Similar factors apply when we consider replacing our power stations with renewables. Most power stations operating today would, in the normal course of events, be shut down by 2050. It is the economics of their replacement that is the central issue.

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  4. Glenn @52...  I suspect this is part of the reason new projects are getting canceled. Lack of backers as lenders and investors see the writing on the wall. There's a good chance those loans and investments might not pan out. When it comes to very large investments like this it takes only a small amount of additional risk to change the financial equation. 

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  5. Electric cars being judged to be 'better' when running on coal generated electricity based on 'cost' is a fallacy of relying on the free-marketplace to develop decent results. The 'price or value' of things in the marketplace is misleading and incomplete.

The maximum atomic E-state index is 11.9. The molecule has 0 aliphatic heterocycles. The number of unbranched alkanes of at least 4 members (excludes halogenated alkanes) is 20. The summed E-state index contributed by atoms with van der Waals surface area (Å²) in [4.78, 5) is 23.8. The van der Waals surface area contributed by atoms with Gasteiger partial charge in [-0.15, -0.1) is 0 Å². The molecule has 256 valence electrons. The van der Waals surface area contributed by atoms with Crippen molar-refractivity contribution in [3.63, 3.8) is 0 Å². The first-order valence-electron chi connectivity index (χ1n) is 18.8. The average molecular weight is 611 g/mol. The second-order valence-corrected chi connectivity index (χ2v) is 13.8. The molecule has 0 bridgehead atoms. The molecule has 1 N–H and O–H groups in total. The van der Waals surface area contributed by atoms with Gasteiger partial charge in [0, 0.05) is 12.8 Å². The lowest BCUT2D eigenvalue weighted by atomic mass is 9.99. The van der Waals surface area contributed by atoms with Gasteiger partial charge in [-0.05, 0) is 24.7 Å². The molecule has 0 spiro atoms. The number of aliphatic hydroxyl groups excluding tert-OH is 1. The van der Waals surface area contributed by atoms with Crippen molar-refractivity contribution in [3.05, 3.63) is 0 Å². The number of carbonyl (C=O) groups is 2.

In places where electricity is mainly generated from coal burning without CCS, like Alberta, the emissions are generally over 1.0 kg of CO2 / kWh of generated electricity with a cost of about $0.10/kWh. And Tesla's vehicles are among the most efficient at 18 kWh/100 km. This means that running electric cars in Alberta would produce more than 18 kg of CO2 /100 km (cost of $1.80 / 100 km).

    By comparison, burning gasoline is 2.3 kg of CO2/l (Density of gasoline is about 0.75 kg/l. CO2 weighs 3.7 times the weight of the carbon in it). And the extraction, refining and transportation impacts add about 40% more emissions. So the total for gasoline would be about 3.2 kg/l. And my Hybrid Accord is gets an average of about 4.3 l / 100 km. That is about 14 kg of CO2/100 km ($5 / 100 km).

    So in Alberta it is significantly cheaper to run an electric vehicle than a gas burning hybrid. But it is 'better' to run an efficient gas burning hybrid (not one of those 8 l / 100 km hybrids), and pressure the government into meddling in the marketplace to reduce the emissions of electricity generation.